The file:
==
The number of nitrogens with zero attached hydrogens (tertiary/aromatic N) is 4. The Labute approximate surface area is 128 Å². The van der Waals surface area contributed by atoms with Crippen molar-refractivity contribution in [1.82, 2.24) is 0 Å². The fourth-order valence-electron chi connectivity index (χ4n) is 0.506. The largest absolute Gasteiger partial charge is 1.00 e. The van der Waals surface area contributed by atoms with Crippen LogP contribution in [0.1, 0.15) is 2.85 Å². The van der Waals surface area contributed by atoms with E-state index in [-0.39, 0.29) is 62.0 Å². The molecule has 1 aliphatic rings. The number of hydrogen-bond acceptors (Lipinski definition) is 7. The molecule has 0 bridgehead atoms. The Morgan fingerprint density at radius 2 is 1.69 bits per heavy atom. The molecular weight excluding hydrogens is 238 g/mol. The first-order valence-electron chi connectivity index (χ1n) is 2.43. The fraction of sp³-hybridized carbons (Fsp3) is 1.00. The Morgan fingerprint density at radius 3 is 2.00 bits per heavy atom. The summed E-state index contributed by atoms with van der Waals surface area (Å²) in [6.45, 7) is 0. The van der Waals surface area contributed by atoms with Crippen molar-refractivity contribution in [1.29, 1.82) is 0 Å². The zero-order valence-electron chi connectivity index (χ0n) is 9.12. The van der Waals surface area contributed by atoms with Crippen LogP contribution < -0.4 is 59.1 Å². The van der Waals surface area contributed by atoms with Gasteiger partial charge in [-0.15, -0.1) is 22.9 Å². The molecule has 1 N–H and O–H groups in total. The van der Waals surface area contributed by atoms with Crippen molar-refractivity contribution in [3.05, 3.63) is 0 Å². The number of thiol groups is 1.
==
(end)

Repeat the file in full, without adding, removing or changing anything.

The number of nitrogens with zero attached hydrogens (tertiary/aromatic N) is 4. The Labute approximate surface area is 128 Å². The van der Waals surface area contributed by atoms with Crippen molar-refractivity contribution in [1.82, 2.24) is 0 Å². The fourth-order valence-electron chi connectivity index (χ4n) is 0.506. The largest absolute Gasteiger partial charge is 1.00 e. The van der Waals surface area contributed by atoms with Crippen LogP contribution in [0.1, 0.15) is 2.85 Å². The van der Waals surface area contributed by atoms with E-state index in [-0.39, 0.29) is 62.0 Å². The molecule has 1 aliphatic rings. The number of hydrogen-bond acceptors (Lipinski definition) is 7. The molecule has 0 bridgehead atoms. The Morgan fingerprint density at radius 2 is 1.69 bits per heavy atom. The molecular weight excluding hydrogens is 238 g/mol. The first-order valence-electron chi connectivity index (χ1n) is 2.43. The fraction of sp³-hybridized carbons (Fsp3) is 1.00. The Morgan fingerprint density at radius 3 is 2.00 bits per heavy atom. The summed E-state index contributed by atoms with van der Waals surface area (Å²) in [6.45, 7) is 0. The van der Waals surface area contributed by atoms with Crippen molar-refractivity contribution in [1.29, 1.82) is 0 Å². The zero-order valence-electron chi connectivity index (χ0n) is 9.12. The van der Waals surface area contributed by atoms with Crippen LogP contribution < -0.4 is 59.1 Å². The van der Waals surface area contributed by atoms with Gasteiger partial charge in [-0.15, -0.1) is 22.9 Å². The molecule has 1 N–H and O–H groups in total. The van der Waals surface area contributed by atoms with Crippen molar-refractivity contribution in [3.05, 3.63) is 0 Å². The number of thiol groups is 1.